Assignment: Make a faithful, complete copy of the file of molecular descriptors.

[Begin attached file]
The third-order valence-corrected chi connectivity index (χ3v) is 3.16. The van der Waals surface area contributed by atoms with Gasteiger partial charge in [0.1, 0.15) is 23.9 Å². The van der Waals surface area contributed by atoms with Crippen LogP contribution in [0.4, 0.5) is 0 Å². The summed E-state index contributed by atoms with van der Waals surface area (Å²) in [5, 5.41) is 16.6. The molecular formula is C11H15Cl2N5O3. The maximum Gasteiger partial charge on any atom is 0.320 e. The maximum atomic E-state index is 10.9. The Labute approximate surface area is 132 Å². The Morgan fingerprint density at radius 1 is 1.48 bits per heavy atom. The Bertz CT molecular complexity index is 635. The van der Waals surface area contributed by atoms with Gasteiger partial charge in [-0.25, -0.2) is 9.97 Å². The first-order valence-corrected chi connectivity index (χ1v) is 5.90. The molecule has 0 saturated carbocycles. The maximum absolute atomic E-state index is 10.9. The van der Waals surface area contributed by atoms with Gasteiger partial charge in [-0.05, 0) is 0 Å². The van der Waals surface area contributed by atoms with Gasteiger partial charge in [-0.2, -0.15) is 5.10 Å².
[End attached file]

The third-order valence-corrected chi connectivity index (χ3v) is 3.16. The van der Waals surface area contributed by atoms with Gasteiger partial charge in [0.1, 0.15) is 23.9 Å². The van der Waals surface area contributed by atoms with Crippen LogP contribution in [0.4, 0.5) is 0 Å². The summed E-state index contributed by atoms with van der Waals surface area (Å²) in [5, 5.41) is 16.6. The molecular formula is C11H15Cl2N5O3. The maximum Gasteiger partial charge on any atom is 0.320 e. The maximum atomic E-state index is 10.9. The Labute approximate surface area is 132 Å². The Morgan fingerprint density at radius 1 is 1.48 bits per heavy atom. The Bertz CT molecular complexity index is 635. The van der Waals surface area contributed by atoms with Gasteiger partial charge in [-0.25, -0.2) is 9.97 Å². The first-order valence-corrected chi connectivity index (χ1v) is 5.90. The molecule has 0 saturated carbocycles. The maximum absolute atomic E-state index is 10.9. The van der Waals surface area contributed by atoms with Gasteiger partial charge in [-0.05, 0) is 0 Å². The van der Waals surface area contributed by atoms with Gasteiger partial charge in [-0.2, -0.15) is 5.10 Å².